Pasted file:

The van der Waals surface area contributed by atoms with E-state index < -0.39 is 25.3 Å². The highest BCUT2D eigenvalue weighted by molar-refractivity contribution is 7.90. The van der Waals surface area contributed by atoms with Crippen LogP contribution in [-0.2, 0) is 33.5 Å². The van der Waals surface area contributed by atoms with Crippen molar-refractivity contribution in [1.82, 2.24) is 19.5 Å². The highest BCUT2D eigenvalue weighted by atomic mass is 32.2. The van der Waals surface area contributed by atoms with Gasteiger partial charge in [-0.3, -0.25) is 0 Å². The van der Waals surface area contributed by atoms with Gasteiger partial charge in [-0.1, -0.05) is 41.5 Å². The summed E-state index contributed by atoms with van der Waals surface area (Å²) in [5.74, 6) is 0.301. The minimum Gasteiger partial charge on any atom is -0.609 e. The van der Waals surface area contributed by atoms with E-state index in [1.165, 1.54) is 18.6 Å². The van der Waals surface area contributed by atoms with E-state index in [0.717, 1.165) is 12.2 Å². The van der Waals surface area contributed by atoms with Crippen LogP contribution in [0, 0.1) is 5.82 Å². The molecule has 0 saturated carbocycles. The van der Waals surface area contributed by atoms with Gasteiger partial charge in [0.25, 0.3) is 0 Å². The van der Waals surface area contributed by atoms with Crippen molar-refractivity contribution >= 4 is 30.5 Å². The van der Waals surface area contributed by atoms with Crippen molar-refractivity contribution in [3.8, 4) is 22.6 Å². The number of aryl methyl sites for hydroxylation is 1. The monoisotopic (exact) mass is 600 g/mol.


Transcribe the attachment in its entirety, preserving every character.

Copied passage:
The van der Waals surface area contributed by atoms with E-state index < -0.39 is 25.3 Å². The highest BCUT2D eigenvalue weighted by molar-refractivity contribution is 7.90. The van der Waals surface area contributed by atoms with Crippen LogP contribution in [-0.2, 0) is 33.5 Å². The van der Waals surface area contributed by atoms with Crippen molar-refractivity contribution in [1.82, 2.24) is 19.5 Å². The highest BCUT2D eigenvalue weighted by atomic mass is 32.2. The van der Waals surface area contributed by atoms with Gasteiger partial charge in [-0.3, -0.25) is 0 Å². The van der Waals surface area contributed by atoms with Gasteiger partial charge in [-0.1, -0.05) is 41.5 Å². The summed E-state index contributed by atoms with van der Waals surface area (Å²) in [5.74, 6) is 0.301. The minimum Gasteiger partial charge on any atom is -0.609 e. The van der Waals surface area contributed by atoms with E-state index in [1.165, 1.54) is 18.6 Å². The van der Waals surface area contributed by atoms with E-state index in [0.717, 1.165) is 12.2 Å². The van der Waals surface area contributed by atoms with Crippen LogP contribution in [0, 0.1) is 5.82 Å². The molecule has 0 saturated carbocycles. The van der Waals surface area contributed by atoms with Gasteiger partial charge in [0.25, 0.3) is 0 Å². The van der Waals surface area contributed by atoms with Crippen molar-refractivity contribution >= 4 is 30.5 Å². The van der Waals surface area contributed by atoms with Crippen molar-refractivity contribution in [3.8, 4) is 22.6 Å². The number of aryl methyl sites for hydroxylation is 1. The monoisotopic (exact) mass is 600 g/mol.